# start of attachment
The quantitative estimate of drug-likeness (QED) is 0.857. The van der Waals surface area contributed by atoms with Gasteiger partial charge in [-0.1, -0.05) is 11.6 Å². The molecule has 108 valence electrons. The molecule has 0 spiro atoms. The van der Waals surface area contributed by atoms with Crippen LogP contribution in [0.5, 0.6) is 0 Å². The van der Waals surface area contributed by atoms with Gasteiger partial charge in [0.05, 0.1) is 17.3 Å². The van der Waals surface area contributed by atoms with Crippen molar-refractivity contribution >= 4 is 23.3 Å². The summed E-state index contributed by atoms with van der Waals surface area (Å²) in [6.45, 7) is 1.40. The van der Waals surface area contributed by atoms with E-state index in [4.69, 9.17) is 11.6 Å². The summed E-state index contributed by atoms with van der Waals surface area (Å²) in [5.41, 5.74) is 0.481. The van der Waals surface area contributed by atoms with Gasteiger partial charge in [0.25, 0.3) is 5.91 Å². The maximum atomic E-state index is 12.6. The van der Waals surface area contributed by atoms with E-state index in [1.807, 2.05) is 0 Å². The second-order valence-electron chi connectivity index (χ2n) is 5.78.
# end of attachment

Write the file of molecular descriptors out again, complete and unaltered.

The quantitative estimate of drug-likeness (QED) is 0.857. The van der Waals surface area contributed by atoms with Gasteiger partial charge in [-0.1, -0.05) is 11.6 Å². The molecule has 108 valence electrons. The molecule has 0 spiro atoms. The van der Waals surface area contributed by atoms with Crippen LogP contribution in [0.5, 0.6) is 0 Å². The van der Waals surface area contributed by atoms with Gasteiger partial charge in [0.05, 0.1) is 17.3 Å². The van der Waals surface area contributed by atoms with Crippen molar-refractivity contribution >= 4 is 23.3 Å². The summed E-state index contributed by atoms with van der Waals surface area (Å²) in [6.45, 7) is 1.40. The van der Waals surface area contributed by atoms with E-state index in [4.69, 9.17) is 11.6 Å². The summed E-state index contributed by atoms with van der Waals surface area (Å²) in [5.41, 5.74) is 0.481. The van der Waals surface area contributed by atoms with Gasteiger partial charge in [0.25, 0.3) is 5.91 Å². The maximum atomic E-state index is 12.6. The van der Waals surface area contributed by atoms with E-state index in [1.807, 2.05) is 0 Å². The second-order valence-electron chi connectivity index (χ2n) is 5.78.